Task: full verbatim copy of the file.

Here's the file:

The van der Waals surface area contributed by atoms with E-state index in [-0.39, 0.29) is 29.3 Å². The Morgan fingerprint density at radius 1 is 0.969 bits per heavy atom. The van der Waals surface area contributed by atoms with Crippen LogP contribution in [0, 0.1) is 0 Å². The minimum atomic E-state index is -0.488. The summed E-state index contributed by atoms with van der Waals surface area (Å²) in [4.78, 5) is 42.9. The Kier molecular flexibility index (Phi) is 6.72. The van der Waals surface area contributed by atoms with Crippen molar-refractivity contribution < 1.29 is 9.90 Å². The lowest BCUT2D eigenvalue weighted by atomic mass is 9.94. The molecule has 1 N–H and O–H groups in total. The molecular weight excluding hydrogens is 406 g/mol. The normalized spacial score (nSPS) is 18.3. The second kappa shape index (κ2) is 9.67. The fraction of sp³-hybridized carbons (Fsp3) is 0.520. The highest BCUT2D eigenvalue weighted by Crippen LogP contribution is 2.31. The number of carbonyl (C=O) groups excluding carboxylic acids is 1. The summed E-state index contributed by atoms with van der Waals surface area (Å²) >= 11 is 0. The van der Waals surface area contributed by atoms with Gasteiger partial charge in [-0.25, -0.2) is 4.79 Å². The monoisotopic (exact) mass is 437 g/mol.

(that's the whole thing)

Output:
The van der Waals surface area contributed by atoms with E-state index in [-0.39, 0.29) is 29.3 Å². The Morgan fingerprint density at radius 1 is 0.969 bits per heavy atom. The van der Waals surface area contributed by atoms with Crippen LogP contribution in [0, 0.1) is 0 Å². The minimum atomic E-state index is -0.488. The summed E-state index contributed by atoms with van der Waals surface area (Å²) in [4.78, 5) is 42.9. The Kier molecular flexibility index (Phi) is 6.72. The van der Waals surface area contributed by atoms with Crippen molar-refractivity contribution < 1.29 is 9.90 Å². The lowest BCUT2D eigenvalue weighted by atomic mass is 9.94. The molecule has 1 N–H and O–H groups in total. The molecular weight excluding hydrogens is 406 g/mol. The normalized spacial score (nSPS) is 18.3. The second kappa shape index (κ2) is 9.67. The fraction of sp³-hybridized carbons (Fsp3) is 0.520. The highest BCUT2D eigenvalue weighted by Crippen LogP contribution is 2.31. The number of carbonyl (C=O) groups excluding carboxylic acids is 1. The summed E-state index contributed by atoms with van der Waals surface area (Å²) >= 11 is 0. The van der Waals surface area contributed by atoms with Gasteiger partial charge in [-0.25, -0.2) is 4.79 Å². The monoisotopic (exact) mass is 437 g/mol.